This biography of a living person needs additional citations for verification. (November 2019) (Learn how and when to remove this template message)
Martin J. Cline (born 1934) is an American geneticist who is the Professor Emeritus of Medicine at the University of California, Los Angeles (UCLA). He did postdoctoral training in hematology-oncology at the University of Utah and was at the University of California, San Francisco before going to UCLA. His research has been in cell biology, molecular biology, and genetics.
Cline was the first to successfully transfer a functioning gene into a living mouse, creating the first transgenic organism. His research has also pertained to the molecular genetic alterations in cancer, especially in leukemia.
In 1980, Cline conducted a rDNA transfer into the bone marrow cells of two patients with hereditary blood disorders. He did so in direct opposition to National Institute of Health gene therapy guidelines and without the approval of the Institutional Review Board at the University of California Los Angeles (UCLA), where his research was conducted. The ethical concerns that were generated prompted a call for review by a number of organizations—including the National Council of Churches, Synagogue Council of America, and the United States Catholic Conference. Consequently, Cline was forced to resign his department chairmanship at UCLA and lost several research grants.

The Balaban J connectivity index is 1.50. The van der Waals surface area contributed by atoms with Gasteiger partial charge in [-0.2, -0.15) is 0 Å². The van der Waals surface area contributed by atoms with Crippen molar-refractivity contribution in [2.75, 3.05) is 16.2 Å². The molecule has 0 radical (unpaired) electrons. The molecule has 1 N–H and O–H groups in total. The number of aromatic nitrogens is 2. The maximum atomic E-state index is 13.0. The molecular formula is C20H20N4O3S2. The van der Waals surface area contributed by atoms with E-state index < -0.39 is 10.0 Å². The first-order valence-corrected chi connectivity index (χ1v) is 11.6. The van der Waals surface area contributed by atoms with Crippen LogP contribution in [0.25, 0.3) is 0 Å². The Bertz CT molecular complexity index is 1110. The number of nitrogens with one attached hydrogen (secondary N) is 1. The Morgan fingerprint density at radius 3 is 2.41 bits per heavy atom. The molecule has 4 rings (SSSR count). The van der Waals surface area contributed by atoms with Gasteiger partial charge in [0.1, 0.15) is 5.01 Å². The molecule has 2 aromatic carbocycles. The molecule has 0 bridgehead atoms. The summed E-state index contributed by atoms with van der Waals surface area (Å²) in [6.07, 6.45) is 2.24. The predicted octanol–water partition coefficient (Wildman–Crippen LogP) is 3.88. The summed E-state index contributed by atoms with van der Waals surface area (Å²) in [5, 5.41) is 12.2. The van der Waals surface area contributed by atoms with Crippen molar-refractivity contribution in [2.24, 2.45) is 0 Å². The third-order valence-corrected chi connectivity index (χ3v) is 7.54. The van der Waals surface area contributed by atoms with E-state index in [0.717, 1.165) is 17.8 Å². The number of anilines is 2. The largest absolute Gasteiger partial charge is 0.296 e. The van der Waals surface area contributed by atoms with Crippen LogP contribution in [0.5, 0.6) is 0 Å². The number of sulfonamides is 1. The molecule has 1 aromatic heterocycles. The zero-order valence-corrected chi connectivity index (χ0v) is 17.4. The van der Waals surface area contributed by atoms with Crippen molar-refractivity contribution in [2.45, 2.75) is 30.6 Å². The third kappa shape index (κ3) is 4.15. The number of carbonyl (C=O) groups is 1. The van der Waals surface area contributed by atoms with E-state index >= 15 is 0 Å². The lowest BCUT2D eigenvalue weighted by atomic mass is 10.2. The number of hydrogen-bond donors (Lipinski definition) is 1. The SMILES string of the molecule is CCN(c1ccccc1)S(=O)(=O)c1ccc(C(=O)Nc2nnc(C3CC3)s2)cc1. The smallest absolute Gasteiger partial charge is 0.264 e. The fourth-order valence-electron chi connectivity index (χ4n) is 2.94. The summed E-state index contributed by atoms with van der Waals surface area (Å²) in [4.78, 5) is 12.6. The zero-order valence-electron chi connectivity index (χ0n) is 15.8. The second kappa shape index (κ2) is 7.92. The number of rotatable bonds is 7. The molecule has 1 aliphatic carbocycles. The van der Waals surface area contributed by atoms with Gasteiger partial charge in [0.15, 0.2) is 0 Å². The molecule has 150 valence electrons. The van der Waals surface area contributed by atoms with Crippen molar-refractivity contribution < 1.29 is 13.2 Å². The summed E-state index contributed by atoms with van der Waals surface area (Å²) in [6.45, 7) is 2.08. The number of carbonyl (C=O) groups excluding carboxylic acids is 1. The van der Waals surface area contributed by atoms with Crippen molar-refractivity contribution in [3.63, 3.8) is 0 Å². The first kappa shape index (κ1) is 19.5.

- "The Cline Affair" https://www.cell.com/molecular-therapy-family/molecular-therapy/comments/S1525-0016(01)90486-1
- "Doctor Tried Gene Therapy On 2 Humans" https://www.washingtonpost.com/archive/politics/1980/10/08/doctor-tried-gene-therapy-on-2-humans/c95d4b44-3e5c-4a48-904c-4bbefe52391b